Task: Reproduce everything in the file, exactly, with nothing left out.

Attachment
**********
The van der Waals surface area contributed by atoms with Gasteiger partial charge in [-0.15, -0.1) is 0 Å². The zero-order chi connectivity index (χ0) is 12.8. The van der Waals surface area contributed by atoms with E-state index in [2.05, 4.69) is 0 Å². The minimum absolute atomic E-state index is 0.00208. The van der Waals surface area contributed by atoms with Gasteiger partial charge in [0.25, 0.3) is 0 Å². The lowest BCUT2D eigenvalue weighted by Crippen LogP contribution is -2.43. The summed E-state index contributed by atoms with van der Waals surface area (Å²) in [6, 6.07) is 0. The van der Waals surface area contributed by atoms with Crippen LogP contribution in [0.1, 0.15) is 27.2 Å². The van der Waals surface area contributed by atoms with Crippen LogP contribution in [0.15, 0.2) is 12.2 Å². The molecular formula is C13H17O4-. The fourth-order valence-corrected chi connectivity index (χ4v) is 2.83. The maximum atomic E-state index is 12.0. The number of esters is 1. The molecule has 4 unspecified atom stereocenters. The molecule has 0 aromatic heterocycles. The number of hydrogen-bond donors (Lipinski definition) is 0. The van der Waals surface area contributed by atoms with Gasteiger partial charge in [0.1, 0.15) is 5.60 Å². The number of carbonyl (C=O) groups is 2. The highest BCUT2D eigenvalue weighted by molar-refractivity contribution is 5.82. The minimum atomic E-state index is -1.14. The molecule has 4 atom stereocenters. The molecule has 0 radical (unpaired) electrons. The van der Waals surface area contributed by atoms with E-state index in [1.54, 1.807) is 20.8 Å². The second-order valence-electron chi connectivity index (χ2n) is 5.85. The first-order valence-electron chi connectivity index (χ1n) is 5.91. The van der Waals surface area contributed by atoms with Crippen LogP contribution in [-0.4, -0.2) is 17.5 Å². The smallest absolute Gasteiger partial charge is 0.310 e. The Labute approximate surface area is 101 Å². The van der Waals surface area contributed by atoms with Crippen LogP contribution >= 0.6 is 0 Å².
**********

The van der Waals surface area contributed by atoms with Gasteiger partial charge in [-0.15, -0.1) is 0 Å². The zero-order chi connectivity index (χ0) is 12.8. The van der Waals surface area contributed by atoms with E-state index in [2.05, 4.69) is 0 Å². The minimum absolute atomic E-state index is 0.00208. The van der Waals surface area contributed by atoms with Gasteiger partial charge in [0.25, 0.3) is 0 Å². The lowest BCUT2D eigenvalue weighted by Crippen LogP contribution is -2.43. The summed E-state index contributed by atoms with van der Waals surface area (Å²) in [6, 6.07) is 0. The van der Waals surface area contributed by atoms with Crippen LogP contribution in [0.1, 0.15) is 27.2 Å². The van der Waals surface area contributed by atoms with Crippen LogP contribution in [0.15, 0.2) is 12.2 Å². The molecular formula is C13H17O4-. The fourth-order valence-corrected chi connectivity index (χ4v) is 2.83. The maximum atomic E-state index is 12.0. The number of esters is 1. The molecule has 4 unspecified atom stereocenters. The molecule has 0 aromatic heterocycles. The number of hydrogen-bond donors (Lipinski definition) is 0. The van der Waals surface area contributed by atoms with Gasteiger partial charge in [0.1, 0.15) is 5.60 Å². The number of carbonyl (C=O) groups is 2. The highest BCUT2D eigenvalue weighted by molar-refractivity contribution is 5.82. The minimum atomic E-state index is -1.14. The molecule has 4 atom stereocenters. The molecule has 0 radical (unpaired) electrons. The van der Waals surface area contributed by atoms with E-state index in [1.54, 1.807) is 20.8 Å². The second-order valence-electron chi connectivity index (χ2n) is 5.85. The first-order valence-electron chi connectivity index (χ1n) is 5.91. The van der Waals surface area contributed by atoms with Crippen LogP contribution in [-0.4, -0.2) is 17.5 Å². The smallest absolute Gasteiger partial charge is 0.310 e. The Labute approximate surface area is 101 Å². The van der Waals surface area contributed by atoms with Crippen LogP contribution >= 0.6 is 0 Å².